Factory Girl

"Good"

Factory Girl Review


At the outset, Factory Girl looks like thin material for a biopic: It covers the life of Edie Sedgwick, a college dropout propelled to "it" girl status by Andy Warhol in the sixties, only to lose herself, as "it" people often do, to drugs and fresher faces. The movie starts with her leaving college, ends well before her death at age 28, and (intentionally or not) presents a convincing case that she didn't do much with the years in between.

But so many filmed biographies cram from childhood to old age, resulting in filmed Cliff Notes, or a mini-series at twice the speed and half the scenes. That Factory Girl doesn't have to cover an Edie Sedgwick comeback -- that she dies young and off-camera -- is a perverse relief. George Hickenlooper's brief, sometimes impressionistic film is most illuminating when showing both the allure and the casualties of Warhol's free but detached Factory scene.

Speaking with an upper-crust movie-star accent that sounds sort of like a cigarette-damaged Audrey Hepburn (Sedgwick's idol), Sienna Miller plays Edie Sedgwick not as a larger-than-life force of nature but as a girl who wants to be famous, have fun, and escape her wretched (but monied) family life. In Warhol's purposefully artificial and unscripted DIY movies, she could be herself, not do much of anything, and still win art-circle praise. She needs Warhol (Guy Pearce) more than he needs her, but he's the one who feels slighted and hurt if she, say, spends time with an unnamed musician who looks and sounds an awful lot like Bob Dylan (Hayden Christensen). Pearce is terrific as Warhol, welcoming Edie into his world and then shutting her -- or anyone else -- out with cold ease, shielding himself with his sunglasses and peppering his speech with oh yeahs that manage to sound both inviting and dismissive.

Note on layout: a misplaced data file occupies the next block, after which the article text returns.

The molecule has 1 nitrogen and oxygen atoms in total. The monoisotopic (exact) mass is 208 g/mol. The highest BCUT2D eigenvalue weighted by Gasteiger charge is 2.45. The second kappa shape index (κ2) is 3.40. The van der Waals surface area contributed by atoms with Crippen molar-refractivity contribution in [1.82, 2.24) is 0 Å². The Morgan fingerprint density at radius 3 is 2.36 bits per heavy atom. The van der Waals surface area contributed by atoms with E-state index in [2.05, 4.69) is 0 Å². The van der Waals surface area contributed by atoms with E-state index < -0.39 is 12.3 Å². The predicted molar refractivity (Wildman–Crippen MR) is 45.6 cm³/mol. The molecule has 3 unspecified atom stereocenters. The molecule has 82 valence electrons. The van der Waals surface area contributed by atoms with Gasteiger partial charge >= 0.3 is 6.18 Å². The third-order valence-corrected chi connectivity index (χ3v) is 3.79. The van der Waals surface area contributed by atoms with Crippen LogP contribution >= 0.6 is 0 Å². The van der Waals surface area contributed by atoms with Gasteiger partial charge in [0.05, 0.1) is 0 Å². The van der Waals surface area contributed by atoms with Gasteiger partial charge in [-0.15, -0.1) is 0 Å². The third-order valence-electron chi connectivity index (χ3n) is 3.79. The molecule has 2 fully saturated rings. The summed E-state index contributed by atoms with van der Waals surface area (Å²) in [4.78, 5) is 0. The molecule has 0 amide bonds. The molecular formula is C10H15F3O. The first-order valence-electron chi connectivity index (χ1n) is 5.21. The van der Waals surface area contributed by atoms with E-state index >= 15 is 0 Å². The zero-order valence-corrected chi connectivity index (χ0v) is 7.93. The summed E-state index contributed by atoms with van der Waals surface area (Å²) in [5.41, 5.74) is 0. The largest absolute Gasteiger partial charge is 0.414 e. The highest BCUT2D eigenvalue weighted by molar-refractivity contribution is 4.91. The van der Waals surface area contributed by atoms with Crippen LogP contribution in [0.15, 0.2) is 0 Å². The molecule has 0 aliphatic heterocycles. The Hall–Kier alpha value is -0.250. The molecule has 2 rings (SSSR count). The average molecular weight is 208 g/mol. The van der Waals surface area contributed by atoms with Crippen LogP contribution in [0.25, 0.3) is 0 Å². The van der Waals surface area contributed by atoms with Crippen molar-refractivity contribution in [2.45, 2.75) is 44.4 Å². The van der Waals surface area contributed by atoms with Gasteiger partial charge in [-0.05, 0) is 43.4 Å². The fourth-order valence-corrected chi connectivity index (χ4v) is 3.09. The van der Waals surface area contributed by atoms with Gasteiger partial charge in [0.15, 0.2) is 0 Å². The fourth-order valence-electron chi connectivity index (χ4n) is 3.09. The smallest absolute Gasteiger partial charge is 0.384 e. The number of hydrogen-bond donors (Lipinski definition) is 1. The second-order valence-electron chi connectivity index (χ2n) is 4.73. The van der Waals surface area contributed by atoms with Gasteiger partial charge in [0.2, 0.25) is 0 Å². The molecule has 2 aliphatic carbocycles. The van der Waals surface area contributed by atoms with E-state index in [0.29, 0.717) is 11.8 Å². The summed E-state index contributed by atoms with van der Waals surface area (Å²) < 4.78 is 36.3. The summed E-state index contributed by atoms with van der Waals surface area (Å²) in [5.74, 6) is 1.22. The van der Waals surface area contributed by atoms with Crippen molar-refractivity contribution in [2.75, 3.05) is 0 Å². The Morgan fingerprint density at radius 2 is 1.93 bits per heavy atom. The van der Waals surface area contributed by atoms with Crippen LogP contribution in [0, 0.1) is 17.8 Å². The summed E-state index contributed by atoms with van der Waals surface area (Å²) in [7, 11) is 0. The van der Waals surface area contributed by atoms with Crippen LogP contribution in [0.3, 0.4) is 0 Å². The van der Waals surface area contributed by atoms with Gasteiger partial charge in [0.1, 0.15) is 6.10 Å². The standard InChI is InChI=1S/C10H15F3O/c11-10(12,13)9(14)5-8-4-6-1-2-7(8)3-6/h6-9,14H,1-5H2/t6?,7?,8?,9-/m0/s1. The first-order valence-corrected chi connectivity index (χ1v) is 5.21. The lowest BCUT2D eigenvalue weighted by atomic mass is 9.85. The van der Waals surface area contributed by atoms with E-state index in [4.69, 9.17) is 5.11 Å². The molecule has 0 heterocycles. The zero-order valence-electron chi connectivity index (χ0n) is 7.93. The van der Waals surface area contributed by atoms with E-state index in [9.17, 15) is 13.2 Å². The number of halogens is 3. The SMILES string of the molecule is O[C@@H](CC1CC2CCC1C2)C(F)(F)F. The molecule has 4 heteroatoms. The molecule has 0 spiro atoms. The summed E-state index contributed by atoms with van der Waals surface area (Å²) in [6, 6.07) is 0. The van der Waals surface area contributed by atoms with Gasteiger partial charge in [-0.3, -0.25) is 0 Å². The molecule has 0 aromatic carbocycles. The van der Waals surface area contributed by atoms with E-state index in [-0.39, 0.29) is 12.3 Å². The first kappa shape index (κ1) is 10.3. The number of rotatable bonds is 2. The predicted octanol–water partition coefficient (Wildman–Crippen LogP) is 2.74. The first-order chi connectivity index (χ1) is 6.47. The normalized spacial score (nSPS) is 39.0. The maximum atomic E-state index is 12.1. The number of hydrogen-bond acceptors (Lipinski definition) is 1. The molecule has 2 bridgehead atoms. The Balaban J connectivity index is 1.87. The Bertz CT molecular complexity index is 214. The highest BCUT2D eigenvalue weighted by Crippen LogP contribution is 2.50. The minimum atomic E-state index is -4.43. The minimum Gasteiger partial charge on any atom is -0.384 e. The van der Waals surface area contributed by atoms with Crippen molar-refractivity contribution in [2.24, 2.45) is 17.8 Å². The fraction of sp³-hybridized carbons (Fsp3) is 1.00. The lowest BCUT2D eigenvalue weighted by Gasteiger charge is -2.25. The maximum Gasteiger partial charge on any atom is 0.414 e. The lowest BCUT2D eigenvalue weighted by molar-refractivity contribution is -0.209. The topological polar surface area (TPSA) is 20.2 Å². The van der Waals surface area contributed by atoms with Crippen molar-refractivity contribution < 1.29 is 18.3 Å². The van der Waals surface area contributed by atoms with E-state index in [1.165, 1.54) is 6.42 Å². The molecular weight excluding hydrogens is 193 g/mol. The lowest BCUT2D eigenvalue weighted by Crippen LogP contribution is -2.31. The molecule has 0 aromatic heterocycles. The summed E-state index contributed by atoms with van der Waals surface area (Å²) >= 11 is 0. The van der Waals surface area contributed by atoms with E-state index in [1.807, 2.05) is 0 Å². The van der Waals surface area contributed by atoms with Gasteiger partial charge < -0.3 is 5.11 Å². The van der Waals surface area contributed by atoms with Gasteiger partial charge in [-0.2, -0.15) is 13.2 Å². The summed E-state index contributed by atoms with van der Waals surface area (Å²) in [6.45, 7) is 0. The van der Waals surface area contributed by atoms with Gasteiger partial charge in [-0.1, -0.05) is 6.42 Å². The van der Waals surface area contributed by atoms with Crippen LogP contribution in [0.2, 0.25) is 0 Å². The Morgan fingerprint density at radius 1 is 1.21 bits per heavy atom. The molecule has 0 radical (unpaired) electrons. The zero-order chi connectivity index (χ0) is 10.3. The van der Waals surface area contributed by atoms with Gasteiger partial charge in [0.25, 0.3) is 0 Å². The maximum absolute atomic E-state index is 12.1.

Christensen may have an even tougher part, essentially playing Dylan without getting to admit it, but he's helped by an uncanny resemblance to the folk poet as a young man, as well as an ability to capture the truth and bluster behind a young Dylan. The various scenes between Sedgwick, Warhol, and/or semi-Dylan all have an odd, alluring art-project charge.

But Pearce and Christensen aren't onscreen all the time -- they can't stick around for Sedgwick's druggy fade-out -- and the movie suffers without them. Hickenlooper has assembled an eclectic supporting cast, but underuses familiar faces like Jimmy Fallon, Mena Suvari, and Illeana Douglas, all doing what they can with brief, two-dimensional roles that beg for a standout scene or two. The closest any of the support has to a moment is a protective outburst from Edie's college friend (apparent Weinstein contract player Shawn Hatosy).

A wandering, ill-defined supporting cast can be symptomatic of a real mess, but if anything, Factory Girl isn't messy enough, with some tidy voiceover musings from Miller that the actors render redundant with just a few lines or gestures. With plot smartly de-emphasized in favor of scene-setting, Hickenlooper could've gone further with the film's stylish visual hodgepodge of blurs, slow-motion, and high-contrast photography. Instead, the film holds back, a little too restrained to break out of the rise-and-fall biopic trajectory, even as Sedgwick's lost life provides plenty of diversions from this formula. All of the talented background players look like victims of this slight reticence.

But is it so lamentable that a film about a semi-model-slash-semi-actress, willing to try whatever but only fitting in for a little while, registers more as a curiosity than a full-fledged film? If nothing else, Factory Girl gives an unsettling glimpse into what it's like to be used up and then left out by an unforgiving art scene. Sedgwick liked attention and she liked having fun; at least the movie honors half of that.